Our Park Day kids happen to be fantastic thinkers. Over Christmas break I asked the families we meet with weekly if they would be interested in participating in a Literature Club Circle. The goal of the meetings would be to read through a Roald Dahl story together a few chapters at a time and discuss the story in a group to enjoy a more enriching reading experience. I couldn’t wait to discover what these younger thinkers would have to say.
We decided to start off by reading James and the Giant Peach together. All of the kids are either reading the book to themselves, or having it read aloud to them 4 chapters at a time. I created a curriculum to use with the kids which asks them to think about a specific literary device in prep for each meeting. Our kids range from 3 years old to 6th grade, so I worried if we were asking too much of the kids, but I decided to default to my optimism and believe that the kids would be excited to learn from one another no matter what age.
I have been blown away.
Not only are the kids sitting down for 20 to 30 minutes to thoughtfully discuss literary devices at the park, with play equipment just a few steps away mind you, but they politely argue their points and ask amazing questions. I set up the expectation at the beginning of the meeting and make sure everyone has an opportunity to speak, but otherwise the whole event is kid led. Our most intriguing question yet has been from an 11 year old boy, “Is the Peach a character?” We’ve met three times now, and we keep coming back to it. The group is divided, but we have spent a good deal of time discussing the merit of each position. Our kids are going to be experts at reader response criticism by the time we finish this book.
Our next book to work through is going to be Charlie and the Chocolate Factory, complete with visit to the local jelly bean factory as a field trip.
Homeschooling is kind of the best, and I’m blessed to be able to use the skills I learned in college and my love of children’s literature to engage these students. If you are looking for a similar styled lesson for your group of homeschoolers or your classroom, feel free to visit my Teachers Pay Teachers store and download the curriculum for yourself. I’d be happy to answer any questions you have about the group in the comments or by email.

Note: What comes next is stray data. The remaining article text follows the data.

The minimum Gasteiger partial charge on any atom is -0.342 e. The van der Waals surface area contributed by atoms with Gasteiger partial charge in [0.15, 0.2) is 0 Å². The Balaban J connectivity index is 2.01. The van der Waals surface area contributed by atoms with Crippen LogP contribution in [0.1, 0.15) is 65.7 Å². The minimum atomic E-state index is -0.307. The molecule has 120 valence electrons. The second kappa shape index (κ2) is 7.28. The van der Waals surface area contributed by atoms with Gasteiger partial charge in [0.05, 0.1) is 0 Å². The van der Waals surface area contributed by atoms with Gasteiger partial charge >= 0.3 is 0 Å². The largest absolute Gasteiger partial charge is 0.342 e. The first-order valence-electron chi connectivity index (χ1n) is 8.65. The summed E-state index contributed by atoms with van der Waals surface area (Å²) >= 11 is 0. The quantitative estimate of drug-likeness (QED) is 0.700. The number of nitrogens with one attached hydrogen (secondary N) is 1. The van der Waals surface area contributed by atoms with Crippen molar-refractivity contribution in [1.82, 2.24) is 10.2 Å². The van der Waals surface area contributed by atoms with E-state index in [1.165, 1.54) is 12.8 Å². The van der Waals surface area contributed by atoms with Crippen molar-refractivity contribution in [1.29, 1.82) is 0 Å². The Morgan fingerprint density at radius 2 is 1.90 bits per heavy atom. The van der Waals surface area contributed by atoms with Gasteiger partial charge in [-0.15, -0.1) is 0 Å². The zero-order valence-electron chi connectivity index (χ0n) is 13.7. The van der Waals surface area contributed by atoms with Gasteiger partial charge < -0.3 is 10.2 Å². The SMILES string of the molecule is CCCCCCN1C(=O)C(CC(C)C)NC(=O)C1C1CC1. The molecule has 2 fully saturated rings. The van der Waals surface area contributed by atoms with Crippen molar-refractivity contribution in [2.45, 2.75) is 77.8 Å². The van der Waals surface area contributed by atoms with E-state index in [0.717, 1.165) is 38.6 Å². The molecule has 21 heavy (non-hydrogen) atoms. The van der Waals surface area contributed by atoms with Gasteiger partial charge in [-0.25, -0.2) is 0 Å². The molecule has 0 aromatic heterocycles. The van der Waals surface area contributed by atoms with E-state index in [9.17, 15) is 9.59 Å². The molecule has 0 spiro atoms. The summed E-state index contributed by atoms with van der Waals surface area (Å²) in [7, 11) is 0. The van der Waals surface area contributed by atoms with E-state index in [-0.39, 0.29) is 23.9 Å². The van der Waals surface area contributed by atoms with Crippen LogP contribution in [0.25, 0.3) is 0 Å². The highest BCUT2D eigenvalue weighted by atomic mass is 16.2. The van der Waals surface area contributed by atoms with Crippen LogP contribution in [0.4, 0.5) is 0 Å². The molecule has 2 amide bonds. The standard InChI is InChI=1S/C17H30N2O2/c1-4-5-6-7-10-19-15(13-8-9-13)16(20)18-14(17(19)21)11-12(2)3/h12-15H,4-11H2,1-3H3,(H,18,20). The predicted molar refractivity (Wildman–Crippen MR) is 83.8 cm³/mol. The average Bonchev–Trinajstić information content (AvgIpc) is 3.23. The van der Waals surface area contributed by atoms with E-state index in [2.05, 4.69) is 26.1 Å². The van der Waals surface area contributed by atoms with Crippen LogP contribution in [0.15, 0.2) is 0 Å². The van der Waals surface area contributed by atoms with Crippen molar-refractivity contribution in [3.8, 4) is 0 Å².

A few years ago I moved away from New Year’s Resolutions. It’s not because they aren’t great ideas, or because I was having trouble keeping them. Instead it was because I was discovering that focusing on a single goal stated in January was not always going to be the best way to use my time in March, May, and November of the year coming up. I’d had years where my resolution was kept, like my Marathon year in 2008. But I’d also had years where my resolution had to be forfeit because everything in our lives changed. You know, like when we moved to a new state.
So, last December, instead of making a resolution, I set an intention for the year. A mantra I’d repeat to myself that embodied the life I wanted to live. That mantra was “Focus.” I’d repeat it to myself when I was getting distracted on facebook. I’d say it in my head when I was getting frustrated with the kids and losing my temper. I said it to myself often while I was suffering through the annual “No Training Brazier Half Marathon.” I made it my intention every time I went to my yoga mat, or to do a skill on the gymnastics floor. It was really effective. It didn’t define what I was doing, it defined how I did it and what kind of person I was.
“Focus” motivated me to set education goals for the girls and keep them on track. It helped me remember to exercise even though I quit my gym membership. And it helped me use my one day of personal time well enough to complete a picture book manuscript and submit it for publication (still waiting for the response on that one).
This year I’ve decided my new mantra, which I hope will not replace “Focus” but compliment it, is “I finish things.” I have struggled in the past with quitting half way through a project, and just walking away. There are times when a chapter must come to an end, and I respect that. But what I’m hoping will happen instead is that my newly found focus will help me only start things I fully intend to finish. Just like everyone else, I only have a small amount of hours each week for my own projects and I want to see those projects through to the end.
I’m almost always working alone and one of my struggles is having no external force telling me when the job is done. Somethings can drag on forever, or I can stop them suddenly because it’s “done.” Honestly, I’ve just learned that I’m not setting clear enough guidelines for what I’m trying to accomplish. If my mantra is “I finish things,” then I’ll have to be more honest with myself at the start of a project what exactly it is that defines “finished.”
So, what about you? Are you a resolution person, or an intention person? I’d love to hear what your focus is going to be and what you plan to finish in 2015.
Please bring me children who are openminded about the gifts they get this year. See, they keep rewriting their lists to you at the last minute. We’ve maxed the budget on Christmas already, and many of the items they want weren’t on the Amazon list. I’m hopeful that their general non-consumerist selves will shine through again this year. But, you know, I just want to get it right.
Please let the goose we bought for Christmas dinner cook according to the plan. I’ve never cooked a goose before, so I might not know what the heck I’m doing.
Please bring me a long nap on Christmas eve afternoon.
Please bring me a membership to SCBWI.
Please bring snow to Yosemite Valley, and tire chains for the Subaru.
We baked you yummy cookies and have been very good,